Forty-five-minute guided group tours provide insight into the history of Norway and Oslo City Hall and are offered in Norwegian, English, German, Spanish and French.
The Nobel Peace Center
The Nobel Peace Center is a showcase for Alfred Nobel, the Nobel Peace Prize and the Peace Prize laureates. Through exhibitions, conventions and digital experiences, the ideals that the Nobel Peace Prize represents come to life. Note: the Nobel Peace Center will be closed for refurbishment until April 2023.
The Holocaust Center presents a modern exhibition of images, film, items and text detailing the persecution and genocide of European Jews during the Holocaust. The annex building MINO also contains an exhibition about racism in Norway. Entry to the center is included with the Oslo Pass.
Norwegian Museum of Cultural History
The Norwegian Museum of Cultural History is Norway’s largest museum of cultural history. The open-air museum contains 160 historic buildings from rural and urban Norway from the Middle Ages to the 20th century. The Gol Stave Church is one of five medieval buildings on premise and dates back to the 1200s. Indoor exhibits feature Norwegian folk costumes, folk and church art and Sami culture and help to paint a picture of how people lived in Norway from 1500 onward.
The Kon-Tiki Museum
The Kon-Tiki Museum follows the expeditions of famous explorer, Thor Heyerdahl, from his Pacific Ocean crossing in 1947 on the balsa wood raft Kon-Tiki to his later voyages on the reed boats Ra, Ra II and Tigris. The museum showcases objects from his expeditions, including the original Kon-Tiki raft and the Ra II.
Vigeland Sculpture Park
Vigeland Park showcases the life work of Gustav Vigeland, Norway’s most famous sculptor. The park consists of more than 200 sculptures made of granite, bronze and wrought iron and is the result of more than 40 years of work. Such works as the Monolith, the Fountain, and the Bridge are some of the park’s main attractions.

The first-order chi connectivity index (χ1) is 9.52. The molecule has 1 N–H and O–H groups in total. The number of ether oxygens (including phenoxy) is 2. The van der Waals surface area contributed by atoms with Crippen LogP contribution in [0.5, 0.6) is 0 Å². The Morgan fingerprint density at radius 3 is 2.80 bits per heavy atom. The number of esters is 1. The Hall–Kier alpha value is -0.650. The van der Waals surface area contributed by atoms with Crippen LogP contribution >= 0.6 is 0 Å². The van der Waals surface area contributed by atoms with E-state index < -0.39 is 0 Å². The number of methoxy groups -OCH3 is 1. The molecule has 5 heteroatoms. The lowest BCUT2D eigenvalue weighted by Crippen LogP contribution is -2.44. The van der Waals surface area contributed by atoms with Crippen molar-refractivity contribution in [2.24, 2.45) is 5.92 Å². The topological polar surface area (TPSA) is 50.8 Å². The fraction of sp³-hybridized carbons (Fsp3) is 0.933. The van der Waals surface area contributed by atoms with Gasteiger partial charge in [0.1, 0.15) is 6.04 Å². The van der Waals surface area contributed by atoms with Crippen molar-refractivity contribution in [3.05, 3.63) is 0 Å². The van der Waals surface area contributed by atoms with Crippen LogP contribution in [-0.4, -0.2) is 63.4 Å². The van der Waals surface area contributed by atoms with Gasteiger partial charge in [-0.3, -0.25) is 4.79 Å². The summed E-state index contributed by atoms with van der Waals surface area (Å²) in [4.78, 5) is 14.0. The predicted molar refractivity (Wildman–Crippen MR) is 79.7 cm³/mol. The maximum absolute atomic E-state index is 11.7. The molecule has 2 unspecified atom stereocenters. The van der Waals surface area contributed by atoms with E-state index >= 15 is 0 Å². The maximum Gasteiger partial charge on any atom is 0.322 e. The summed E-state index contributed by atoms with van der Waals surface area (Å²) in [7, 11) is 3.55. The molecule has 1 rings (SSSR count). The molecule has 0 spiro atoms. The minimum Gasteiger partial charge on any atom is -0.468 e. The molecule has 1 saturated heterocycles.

Holmenkollen Ski Museum
Founded in 1923, the Holmenkollen Ski Museum is located at the base of the Holmenkollen ski jump and is the world’s oldest ski museum. Holmenkollen is regarded as one of the most famous sports arenas in the world, hosting ski jump competitions every year from 1892 to 2008 and the World Championships in 2011.
The top of the tower offers one of Oslo’s best views, and the arena offers other activities such as Frisbee golf, abseiling, ziplining and more. Unfortunately, the Ski Museum and café will be closed until the end of 2023 for remodeling. Entry is typically free with the Oslo Pass.
A Broad Recommendation: this Oslo Panorama Tour includes transportation by coach with stops at both Holmenkollen Ski Jump and Vigeland Sculpture Park. Although we didn’t do this tour ourselves, we have used Viator in other places, including Paris, France, Dublin, Ireland and Edinburgh, Scotland and have had great experiences with them!
Tusenfryd Amusement Park
Tusenfryd is Norway’s largest amusement park, located about 20 minutes south of Oslo in Vinterbro. The park features several roller coasters, water rides, kiddie rides and more, as well as a small water park. We visited Tivoli Gardens during our time in Copenhagen, Denmark and had such a blast, so we know we’d love to visit Tusenfryd someday too!